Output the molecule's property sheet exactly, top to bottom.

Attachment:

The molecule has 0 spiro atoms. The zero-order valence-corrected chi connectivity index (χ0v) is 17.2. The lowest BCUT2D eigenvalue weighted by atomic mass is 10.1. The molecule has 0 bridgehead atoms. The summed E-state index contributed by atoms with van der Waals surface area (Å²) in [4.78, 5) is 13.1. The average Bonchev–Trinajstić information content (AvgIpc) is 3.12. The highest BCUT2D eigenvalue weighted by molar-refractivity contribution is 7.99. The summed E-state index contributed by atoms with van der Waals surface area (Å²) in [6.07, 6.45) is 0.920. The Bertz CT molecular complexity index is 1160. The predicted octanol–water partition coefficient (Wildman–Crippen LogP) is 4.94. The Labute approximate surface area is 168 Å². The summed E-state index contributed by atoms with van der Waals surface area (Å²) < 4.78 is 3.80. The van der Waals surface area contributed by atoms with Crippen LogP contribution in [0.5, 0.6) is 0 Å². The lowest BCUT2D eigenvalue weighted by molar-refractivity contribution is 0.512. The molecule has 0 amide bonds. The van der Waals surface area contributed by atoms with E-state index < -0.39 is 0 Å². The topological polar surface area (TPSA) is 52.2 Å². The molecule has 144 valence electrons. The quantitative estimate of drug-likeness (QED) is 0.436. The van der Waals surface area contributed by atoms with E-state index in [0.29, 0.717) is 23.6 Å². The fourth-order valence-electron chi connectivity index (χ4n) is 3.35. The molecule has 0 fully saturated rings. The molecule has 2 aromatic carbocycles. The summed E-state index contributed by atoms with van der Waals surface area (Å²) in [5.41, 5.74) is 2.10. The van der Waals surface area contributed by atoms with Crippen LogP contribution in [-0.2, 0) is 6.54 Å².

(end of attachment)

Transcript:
The molecule has 0 spiro atoms. The zero-order valence-corrected chi connectivity index (χ0v) is 17.2. The lowest BCUT2D eigenvalue weighted by atomic mass is 10.1. The molecule has 0 bridgehead atoms. The summed E-state index contributed by atoms with van der Waals surface area (Å²) in [4.78, 5) is 13.1. The average Bonchev–Trinajstić information content (AvgIpc) is 3.12. The highest BCUT2D eigenvalue weighted by molar-refractivity contribution is 7.99. The summed E-state index contributed by atoms with van der Waals surface area (Å²) in [6.07, 6.45) is 0.920. The Bertz CT molecular complexity index is 1160. The predicted octanol–water partition coefficient (Wildman–Crippen LogP) is 4.94. The Labute approximate surface area is 168 Å². The summed E-state index contributed by atoms with van der Waals surface area (Å²) < 4.78 is 3.80. The van der Waals surface area contributed by atoms with Crippen LogP contribution in [0.5, 0.6) is 0 Å². The lowest BCUT2D eigenvalue weighted by molar-refractivity contribution is 0.512. The molecule has 0 amide bonds. The van der Waals surface area contributed by atoms with E-state index < -0.39 is 0 Å². The topological polar surface area (TPSA) is 52.2 Å². The molecule has 144 valence electrons. The quantitative estimate of drug-likeness (QED) is 0.436. The van der Waals surface area contributed by atoms with E-state index in [0.29, 0.717) is 23.6 Å². The fourth-order valence-electron chi connectivity index (χ4n) is 3.35. The molecule has 0 fully saturated rings. The molecule has 2 aromatic carbocycles. The summed E-state index contributed by atoms with van der Waals surface area (Å²) in [5.41, 5.74) is 2.10. The van der Waals surface area contributed by atoms with Crippen LogP contribution in [-0.2, 0) is 6.54 Å².